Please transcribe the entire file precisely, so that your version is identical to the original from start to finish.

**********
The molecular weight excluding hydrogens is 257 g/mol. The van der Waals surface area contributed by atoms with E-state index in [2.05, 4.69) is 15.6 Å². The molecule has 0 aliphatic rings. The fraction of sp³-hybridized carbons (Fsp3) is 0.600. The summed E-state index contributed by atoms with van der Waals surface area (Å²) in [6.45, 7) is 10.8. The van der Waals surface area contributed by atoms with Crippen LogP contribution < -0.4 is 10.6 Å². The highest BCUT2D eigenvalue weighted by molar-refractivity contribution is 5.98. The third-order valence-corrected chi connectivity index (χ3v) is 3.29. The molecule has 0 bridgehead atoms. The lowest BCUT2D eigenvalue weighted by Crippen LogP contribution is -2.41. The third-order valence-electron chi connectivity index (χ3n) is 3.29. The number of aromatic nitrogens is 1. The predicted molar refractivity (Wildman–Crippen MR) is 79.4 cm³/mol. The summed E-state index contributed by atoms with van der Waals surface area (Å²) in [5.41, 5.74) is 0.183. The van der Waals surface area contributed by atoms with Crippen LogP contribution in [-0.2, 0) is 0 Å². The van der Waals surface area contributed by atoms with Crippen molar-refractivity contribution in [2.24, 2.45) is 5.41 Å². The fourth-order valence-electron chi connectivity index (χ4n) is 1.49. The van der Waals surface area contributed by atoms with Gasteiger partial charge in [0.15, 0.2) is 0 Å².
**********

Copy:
The molecular weight excluding hydrogens is 257 g/mol. The van der Waals surface area contributed by atoms with E-state index in [2.05, 4.69) is 15.6 Å². The molecule has 0 aliphatic rings. The fraction of sp³-hybridized carbons (Fsp3) is 0.600. The summed E-state index contributed by atoms with van der Waals surface area (Å²) in [6.45, 7) is 10.8. The van der Waals surface area contributed by atoms with Crippen LogP contribution < -0.4 is 10.6 Å². The highest BCUT2D eigenvalue weighted by molar-refractivity contribution is 5.98. The third-order valence-corrected chi connectivity index (χ3v) is 3.29. The molecule has 0 bridgehead atoms. The lowest BCUT2D eigenvalue weighted by Crippen LogP contribution is -2.41. The third-order valence-electron chi connectivity index (χ3n) is 3.29. The number of aromatic nitrogens is 1. The predicted molar refractivity (Wildman–Crippen MR) is 79.4 cm³/mol. The summed E-state index contributed by atoms with van der Waals surface area (Å²) in [5.41, 5.74) is 0.183. The van der Waals surface area contributed by atoms with Crippen LogP contribution in [-0.2, 0) is 0 Å². The van der Waals surface area contributed by atoms with Crippen molar-refractivity contribution in [2.24, 2.45) is 5.41 Å². The fourth-order valence-electron chi connectivity index (χ4n) is 1.49. The van der Waals surface area contributed by atoms with Gasteiger partial charge in [0.15, 0.2) is 0 Å².